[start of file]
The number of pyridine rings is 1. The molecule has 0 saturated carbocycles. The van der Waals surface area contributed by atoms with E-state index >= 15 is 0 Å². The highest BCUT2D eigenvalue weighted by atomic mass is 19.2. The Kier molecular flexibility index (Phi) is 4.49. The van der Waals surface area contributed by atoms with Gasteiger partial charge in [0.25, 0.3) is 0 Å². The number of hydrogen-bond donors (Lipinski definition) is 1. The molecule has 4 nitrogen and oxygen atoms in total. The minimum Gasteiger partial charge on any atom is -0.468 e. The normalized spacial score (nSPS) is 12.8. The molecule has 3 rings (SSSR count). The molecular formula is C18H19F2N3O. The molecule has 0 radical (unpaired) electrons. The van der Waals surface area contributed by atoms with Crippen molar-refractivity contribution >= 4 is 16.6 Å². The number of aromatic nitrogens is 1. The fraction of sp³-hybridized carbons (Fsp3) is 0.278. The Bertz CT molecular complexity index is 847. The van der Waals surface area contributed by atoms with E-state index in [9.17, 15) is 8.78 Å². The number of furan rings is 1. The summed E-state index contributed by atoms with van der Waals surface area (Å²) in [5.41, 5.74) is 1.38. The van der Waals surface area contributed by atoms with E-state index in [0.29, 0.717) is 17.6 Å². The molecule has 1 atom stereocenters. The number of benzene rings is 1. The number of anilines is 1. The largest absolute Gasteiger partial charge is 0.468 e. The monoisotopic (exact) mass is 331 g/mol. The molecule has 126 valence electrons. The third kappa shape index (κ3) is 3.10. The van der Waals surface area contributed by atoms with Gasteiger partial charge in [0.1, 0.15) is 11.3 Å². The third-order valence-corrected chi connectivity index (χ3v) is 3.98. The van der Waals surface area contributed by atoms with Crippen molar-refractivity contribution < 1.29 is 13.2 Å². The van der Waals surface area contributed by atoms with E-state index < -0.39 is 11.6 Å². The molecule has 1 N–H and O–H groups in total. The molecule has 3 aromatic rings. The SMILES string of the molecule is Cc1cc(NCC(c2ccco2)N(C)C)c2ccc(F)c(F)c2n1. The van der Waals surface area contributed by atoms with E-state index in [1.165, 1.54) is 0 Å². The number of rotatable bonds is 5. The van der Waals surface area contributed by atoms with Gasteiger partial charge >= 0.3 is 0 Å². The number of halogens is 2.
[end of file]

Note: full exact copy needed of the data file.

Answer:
The number of pyridine rings is 1. The molecule has 0 saturated carbocycles. The van der Waals surface area contributed by atoms with E-state index >= 15 is 0 Å². The highest BCUT2D eigenvalue weighted by atomic mass is 19.2. The Kier molecular flexibility index (Phi) is 4.49. The van der Waals surface area contributed by atoms with Gasteiger partial charge in [0.25, 0.3) is 0 Å². The number of hydrogen-bond donors (Lipinski definition) is 1. The molecule has 4 nitrogen and oxygen atoms in total. The minimum Gasteiger partial charge on any atom is -0.468 e. The normalized spacial score (nSPS) is 12.8. The molecule has 3 rings (SSSR count). The molecular formula is C18H19F2N3O. The molecule has 0 radical (unpaired) electrons. The van der Waals surface area contributed by atoms with Crippen molar-refractivity contribution >= 4 is 16.6 Å². The number of aromatic nitrogens is 1. The fraction of sp³-hybridized carbons (Fsp3) is 0.278. The Bertz CT molecular complexity index is 847. The van der Waals surface area contributed by atoms with E-state index in [9.17, 15) is 8.78 Å². The number of furan rings is 1. The summed E-state index contributed by atoms with van der Waals surface area (Å²) in [5.41, 5.74) is 1.38. The van der Waals surface area contributed by atoms with E-state index in [0.29, 0.717) is 17.6 Å². The molecule has 1 atom stereocenters. The number of benzene rings is 1. The number of anilines is 1. The largest absolute Gasteiger partial charge is 0.468 e. The monoisotopic (exact) mass is 331 g/mol. The molecule has 126 valence electrons. The third kappa shape index (κ3) is 3.10. The van der Waals surface area contributed by atoms with Gasteiger partial charge in [0.1, 0.15) is 11.3 Å². The third-order valence-corrected chi connectivity index (χ3v) is 3.98. The van der Waals surface area contributed by atoms with Crippen molar-refractivity contribution < 1.29 is 13.2 Å². The van der Waals surface area contributed by atoms with E-state index < -0.39 is 11.6 Å². The molecule has 1 N–H and O–H groups in total. The molecule has 3 aromatic rings. The SMILES string of the molecule is Cc1cc(NCC(c2ccco2)N(C)C)c2ccc(F)c(F)c2n1. The van der Waals surface area contributed by atoms with E-state index in [1.165, 1.54) is 0 Å². The number of rotatable bonds is 5. The van der Waals surface area contributed by atoms with Gasteiger partial charge >= 0.3 is 0 Å². The number of halogens is 2.